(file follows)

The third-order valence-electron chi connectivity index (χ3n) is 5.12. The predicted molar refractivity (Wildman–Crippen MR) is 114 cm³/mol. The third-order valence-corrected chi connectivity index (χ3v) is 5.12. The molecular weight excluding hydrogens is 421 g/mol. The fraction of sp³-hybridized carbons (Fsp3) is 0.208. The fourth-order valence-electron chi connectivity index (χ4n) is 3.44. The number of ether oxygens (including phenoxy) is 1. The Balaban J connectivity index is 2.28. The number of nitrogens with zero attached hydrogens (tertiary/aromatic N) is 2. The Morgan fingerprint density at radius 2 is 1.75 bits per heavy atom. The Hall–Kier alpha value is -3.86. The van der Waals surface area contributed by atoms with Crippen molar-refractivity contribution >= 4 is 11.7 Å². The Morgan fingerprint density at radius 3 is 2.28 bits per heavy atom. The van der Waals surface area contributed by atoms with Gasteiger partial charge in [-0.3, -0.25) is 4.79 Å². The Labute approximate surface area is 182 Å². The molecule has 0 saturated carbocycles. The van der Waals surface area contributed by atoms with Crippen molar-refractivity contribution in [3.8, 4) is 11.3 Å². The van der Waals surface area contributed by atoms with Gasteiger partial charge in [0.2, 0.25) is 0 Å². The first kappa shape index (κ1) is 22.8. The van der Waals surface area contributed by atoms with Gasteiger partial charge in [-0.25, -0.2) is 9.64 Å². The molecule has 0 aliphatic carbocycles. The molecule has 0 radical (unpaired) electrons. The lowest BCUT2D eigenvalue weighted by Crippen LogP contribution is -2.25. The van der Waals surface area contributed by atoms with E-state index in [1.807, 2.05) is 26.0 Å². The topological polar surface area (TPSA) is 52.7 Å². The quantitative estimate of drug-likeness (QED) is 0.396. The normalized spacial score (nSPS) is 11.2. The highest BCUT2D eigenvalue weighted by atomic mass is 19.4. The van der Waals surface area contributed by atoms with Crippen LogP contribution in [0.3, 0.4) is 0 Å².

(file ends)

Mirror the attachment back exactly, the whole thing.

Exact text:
The third-order valence-electron chi connectivity index (χ3n) is 5.12. The predicted molar refractivity (Wildman–Crippen MR) is 114 cm³/mol. The third-order valence-corrected chi connectivity index (χ3v) is 5.12. The molecular weight excluding hydrogens is 421 g/mol. The fraction of sp³-hybridized carbons (Fsp3) is 0.208. The fourth-order valence-electron chi connectivity index (χ4n) is 3.44. The number of ether oxygens (including phenoxy) is 1. The Balaban J connectivity index is 2.28. The number of nitrogens with zero attached hydrogens (tertiary/aromatic N) is 2. The Morgan fingerprint density at radius 2 is 1.75 bits per heavy atom. The Hall–Kier alpha value is -3.86. The van der Waals surface area contributed by atoms with Crippen molar-refractivity contribution >= 4 is 11.7 Å². The Morgan fingerprint density at radius 3 is 2.28 bits per heavy atom. The van der Waals surface area contributed by atoms with Gasteiger partial charge in [-0.3, -0.25) is 4.79 Å². The Labute approximate surface area is 182 Å². The molecule has 0 saturated carbocycles. The van der Waals surface area contributed by atoms with Crippen molar-refractivity contribution in [3.8, 4) is 11.3 Å². The van der Waals surface area contributed by atoms with Gasteiger partial charge in [0.2, 0.25) is 0 Å². The first kappa shape index (κ1) is 22.8. The van der Waals surface area contributed by atoms with Gasteiger partial charge in [-0.25, -0.2) is 9.64 Å². The molecule has 0 aliphatic carbocycles. The molecule has 0 radical (unpaired) electrons. The lowest BCUT2D eigenvalue weighted by Crippen LogP contribution is -2.25. The van der Waals surface area contributed by atoms with E-state index in [1.807, 2.05) is 26.0 Å². The topological polar surface area (TPSA) is 52.7 Å². The quantitative estimate of drug-likeness (QED) is 0.396. The normalized spacial score (nSPS) is 11.2. The highest BCUT2D eigenvalue weighted by atomic mass is 19.4. The van der Waals surface area contributed by atoms with Crippen LogP contribution in [0.3, 0.4) is 0 Å².